Turkey Underground City with video

Travel through an underground city in Guzelyurt in this Equitrekking travel video

by Darley Newman

In the small village of Guzelyurt, we rode horses through a more colorful part of the village, paying attention to the intricate carvings on some of the homes. Many of the homes in the village are made of stone and built above or in front of caves carved out of the rocks. People use these caves to store food. The caves are nice and cool, so many people in this village use them instead of modern refrigerators.


Part of the village is built upon an underground city, dug out of the rocks by Christians centuries ago. In these vast underground caves, early Christians hid to avoid persecution. We left our horses outside of the underground city and ventured inside, clamoring through various cool caves lit by fluorescent bulbs. In the kitchen, with its charred ceiling and various indentations in the floor which were used for storage, Ahmet described what daily life was like for the people who lived underground. They were very resourceful.

This little adventure through the underground city is not for the claustrophobic, as you are climbing underground through sometimes small passageways. We only went two stories down. Some cities extend down several floors and were built to hold tens of thousands of people. Many of the cities, which are sprinkled throughout Cappadocia, have not been fully excavated.

Two floors underground, I used my flashlight to stare down what looked like an endless well. Suddenly, the power in the entire underground city went out. For a few seconds, I freaked. As you could imagine, you don’t want to walk around a dark series of caves with indentations and holes in the floor that drop further and further down IN THE DARK! I had already hit my head trying to quickly pass through a smaller passageway on floor one.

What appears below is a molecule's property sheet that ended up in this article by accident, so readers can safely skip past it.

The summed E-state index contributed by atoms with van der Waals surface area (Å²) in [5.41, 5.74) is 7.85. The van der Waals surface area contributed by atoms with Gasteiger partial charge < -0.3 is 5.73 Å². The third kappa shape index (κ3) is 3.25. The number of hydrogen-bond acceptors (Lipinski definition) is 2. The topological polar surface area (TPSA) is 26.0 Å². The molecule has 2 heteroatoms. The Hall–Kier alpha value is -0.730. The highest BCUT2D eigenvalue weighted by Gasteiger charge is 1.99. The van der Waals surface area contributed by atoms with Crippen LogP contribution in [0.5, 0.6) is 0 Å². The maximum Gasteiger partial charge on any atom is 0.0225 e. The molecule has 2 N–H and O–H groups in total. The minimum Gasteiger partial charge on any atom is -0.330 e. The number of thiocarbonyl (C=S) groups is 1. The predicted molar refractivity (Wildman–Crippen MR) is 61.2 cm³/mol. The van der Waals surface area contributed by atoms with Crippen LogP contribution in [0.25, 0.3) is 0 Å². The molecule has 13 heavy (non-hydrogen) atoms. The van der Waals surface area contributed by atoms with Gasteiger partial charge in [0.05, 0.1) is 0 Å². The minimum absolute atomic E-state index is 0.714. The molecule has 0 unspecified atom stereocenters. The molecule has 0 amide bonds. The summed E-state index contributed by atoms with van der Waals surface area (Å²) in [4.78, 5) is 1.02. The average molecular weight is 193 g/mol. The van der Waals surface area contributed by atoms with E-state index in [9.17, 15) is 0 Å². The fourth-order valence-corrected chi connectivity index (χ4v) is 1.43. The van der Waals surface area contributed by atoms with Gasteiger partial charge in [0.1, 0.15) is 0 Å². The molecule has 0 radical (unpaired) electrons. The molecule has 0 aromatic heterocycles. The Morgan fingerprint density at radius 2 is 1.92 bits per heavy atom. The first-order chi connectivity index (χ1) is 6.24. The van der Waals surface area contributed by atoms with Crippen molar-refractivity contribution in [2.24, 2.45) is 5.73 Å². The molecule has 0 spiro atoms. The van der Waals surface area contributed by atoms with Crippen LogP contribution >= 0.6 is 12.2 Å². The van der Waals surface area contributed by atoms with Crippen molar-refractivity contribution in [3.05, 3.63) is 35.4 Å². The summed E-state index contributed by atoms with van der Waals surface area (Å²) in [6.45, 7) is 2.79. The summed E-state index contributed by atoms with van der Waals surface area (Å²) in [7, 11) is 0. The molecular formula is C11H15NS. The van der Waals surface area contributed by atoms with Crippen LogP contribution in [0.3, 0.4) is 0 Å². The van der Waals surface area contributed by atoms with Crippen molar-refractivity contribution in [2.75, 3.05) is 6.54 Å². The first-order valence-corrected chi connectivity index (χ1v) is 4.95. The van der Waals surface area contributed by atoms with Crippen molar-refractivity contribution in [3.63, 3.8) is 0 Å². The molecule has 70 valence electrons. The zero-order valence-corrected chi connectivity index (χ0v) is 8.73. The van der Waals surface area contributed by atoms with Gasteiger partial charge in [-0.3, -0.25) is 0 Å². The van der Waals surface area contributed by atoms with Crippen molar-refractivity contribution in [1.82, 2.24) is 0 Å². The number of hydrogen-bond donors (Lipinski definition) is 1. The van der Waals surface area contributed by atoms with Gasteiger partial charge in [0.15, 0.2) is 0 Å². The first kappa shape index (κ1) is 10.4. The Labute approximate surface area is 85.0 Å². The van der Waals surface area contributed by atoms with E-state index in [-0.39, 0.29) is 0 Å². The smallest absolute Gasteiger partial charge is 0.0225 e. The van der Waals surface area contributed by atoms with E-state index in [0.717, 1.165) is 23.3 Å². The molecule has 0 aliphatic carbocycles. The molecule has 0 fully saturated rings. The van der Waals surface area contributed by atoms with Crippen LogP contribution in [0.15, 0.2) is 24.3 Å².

Our crew used our one flashlight and the light on our camera to find each other and begin to climb up out of a narrow shaft in the ceiling to a higher floor. There, a a bit of light shone through an airhole that led to the outside world. In the dark, I could really imagine people hiding quietly in this cave when it was dangerous above and how scary that would have been.

Safely back on our horses and with the lights in the underground city fixed, we headed towards Guzelyurt’s main square, where the town’s men sit and drink tea and play backgammon. I would spend tonight in an old monastery, Hotel Karballa, and head further south to Turkey’s coast tomorrow. Cappadocia has been amazing, with villages and trails that are more exotic than I could have imagined.

Learn more about Turkey riding vacations at EquitrekkingTravel.com